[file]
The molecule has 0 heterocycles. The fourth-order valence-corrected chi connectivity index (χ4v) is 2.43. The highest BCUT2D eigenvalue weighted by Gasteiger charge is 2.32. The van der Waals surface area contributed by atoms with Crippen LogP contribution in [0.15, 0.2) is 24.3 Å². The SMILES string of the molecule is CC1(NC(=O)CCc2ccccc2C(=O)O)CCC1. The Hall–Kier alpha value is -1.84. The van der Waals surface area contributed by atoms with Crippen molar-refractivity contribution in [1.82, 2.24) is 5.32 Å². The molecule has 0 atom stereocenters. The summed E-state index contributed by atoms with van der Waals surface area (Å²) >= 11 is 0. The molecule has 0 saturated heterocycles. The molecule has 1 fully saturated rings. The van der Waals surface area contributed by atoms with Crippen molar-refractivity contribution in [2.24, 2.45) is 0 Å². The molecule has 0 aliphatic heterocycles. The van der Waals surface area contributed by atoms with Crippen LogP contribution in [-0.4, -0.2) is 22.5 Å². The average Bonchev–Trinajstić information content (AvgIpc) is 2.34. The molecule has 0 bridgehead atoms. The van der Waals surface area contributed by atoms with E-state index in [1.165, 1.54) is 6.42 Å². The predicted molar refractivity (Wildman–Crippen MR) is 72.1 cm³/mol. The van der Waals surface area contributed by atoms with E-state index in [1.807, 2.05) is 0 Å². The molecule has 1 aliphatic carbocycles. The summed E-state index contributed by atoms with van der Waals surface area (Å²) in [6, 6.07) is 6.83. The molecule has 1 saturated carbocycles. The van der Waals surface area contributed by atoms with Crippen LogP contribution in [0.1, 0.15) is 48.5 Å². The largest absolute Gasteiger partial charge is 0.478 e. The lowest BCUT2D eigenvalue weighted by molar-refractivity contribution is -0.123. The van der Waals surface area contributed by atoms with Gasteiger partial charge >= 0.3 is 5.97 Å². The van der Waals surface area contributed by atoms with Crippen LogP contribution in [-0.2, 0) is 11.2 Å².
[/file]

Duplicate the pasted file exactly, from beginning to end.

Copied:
The molecule has 0 heterocycles. The fourth-order valence-corrected chi connectivity index (χ4v) is 2.43. The highest BCUT2D eigenvalue weighted by Gasteiger charge is 2.32. The van der Waals surface area contributed by atoms with Crippen LogP contribution in [0.15, 0.2) is 24.3 Å². The SMILES string of the molecule is CC1(NC(=O)CCc2ccccc2C(=O)O)CCC1. The Hall–Kier alpha value is -1.84. The van der Waals surface area contributed by atoms with Crippen molar-refractivity contribution in [1.82, 2.24) is 5.32 Å². The molecule has 0 atom stereocenters. The summed E-state index contributed by atoms with van der Waals surface area (Å²) >= 11 is 0. The molecule has 0 saturated heterocycles. The molecule has 1 fully saturated rings. The van der Waals surface area contributed by atoms with Crippen molar-refractivity contribution in [2.24, 2.45) is 0 Å². The molecule has 0 aliphatic heterocycles. The van der Waals surface area contributed by atoms with Crippen LogP contribution in [-0.4, -0.2) is 22.5 Å². The average Bonchev–Trinajstić information content (AvgIpc) is 2.34. The molecule has 0 bridgehead atoms. The van der Waals surface area contributed by atoms with E-state index in [1.165, 1.54) is 6.42 Å². The predicted molar refractivity (Wildman–Crippen MR) is 72.1 cm³/mol. The van der Waals surface area contributed by atoms with E-state index in [1.807, 2.05) is 0 Å². The molecule has 1 aliphatic carbocycles. The summed E-state index contributed by atoms with van der Waals surface area (Å²) in [6, 6.07) is 6.83. The molecule has 1 saturated carbocycles. The van der Waals surface area contributed by atoms with Crippen LogP contribution in [0.1, 0.15) is 48.5 Å². The largest absolute Gasteiger partial charge is 0.478 e. The lowest BCUT2D eigenvalue weighted by molar-refractivity contribution is -0.123. The van der Waals surface area contributed by atoms with Gasteiger partial charge >= 0.3 is 5.97 Å². The van der Waals surface area contributed by atoms with Crippen LogP contribution in [-0.2, 0) is 11.2 Å².